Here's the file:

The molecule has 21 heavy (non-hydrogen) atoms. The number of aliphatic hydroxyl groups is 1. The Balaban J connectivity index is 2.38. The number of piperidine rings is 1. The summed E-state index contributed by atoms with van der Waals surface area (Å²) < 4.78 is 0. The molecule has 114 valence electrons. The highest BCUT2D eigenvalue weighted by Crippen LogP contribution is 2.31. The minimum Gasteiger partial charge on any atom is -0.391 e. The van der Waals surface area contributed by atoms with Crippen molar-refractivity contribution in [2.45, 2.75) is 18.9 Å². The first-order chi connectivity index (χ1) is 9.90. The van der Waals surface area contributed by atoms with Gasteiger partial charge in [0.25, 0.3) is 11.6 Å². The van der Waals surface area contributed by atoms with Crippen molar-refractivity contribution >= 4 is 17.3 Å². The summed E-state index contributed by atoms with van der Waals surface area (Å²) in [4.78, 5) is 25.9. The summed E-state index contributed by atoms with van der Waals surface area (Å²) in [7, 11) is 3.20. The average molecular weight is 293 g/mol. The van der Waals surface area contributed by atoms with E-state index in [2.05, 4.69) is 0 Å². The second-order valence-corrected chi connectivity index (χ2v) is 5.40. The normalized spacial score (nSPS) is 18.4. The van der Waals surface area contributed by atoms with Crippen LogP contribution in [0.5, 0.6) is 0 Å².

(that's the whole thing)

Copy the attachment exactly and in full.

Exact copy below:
The molecule has 21 heavy (non-hydrogen) atoms. The number of aliphatic hydroxyl groups is 1. The Balaban J connectivity index is 2.38. The number of piperidine rings is 1. The summed E-state index contributed by atoms with van der Waals surface area (Å²) < 4.78 is 0. The molecule has 114 valence electrons. The highest BCUT2D eigenvalue weighted by Crippen LogP contribution is 2.31. The minimum Gasteiger partial charge on any atom is -0.391 e. The van der Waals surface area contributed by atoms with Crippen molar-refractivity contribution in [2.45, 2.75) is 18.9 Å². The first-order chi connectivity index (χ1) is 9.90. The van der Waals surface area contributed by atoms with Gasteiger partial charge in [0.25, 0.3) is 11.6 Å². The van der Waals surface area contributed by atoms with Crippen molar-refractivity contribution >= 4 is 17.3 Å². The summed E-state index contributed by atoms with van der Waals surface area (Å²) in [4.78, 5) is 25.9. The summed E-state index contributed by atoms with van der Waals surface area (Å²) in [7, 11) is 3.20. The average molecular weight is 293 g/mol. The van der Waals surface area contributed by atoms with E-state index in [2.05, 4.69) is 0 Å². The second-order valence-corrected chi connectivity index (χ2v) is 5.40. The normalized spacial score (nSPS) is 18.4. The van der Waals surface area contributed by atoms with Crippen LogP contribution in [0.5, 0.6) is 0 Å².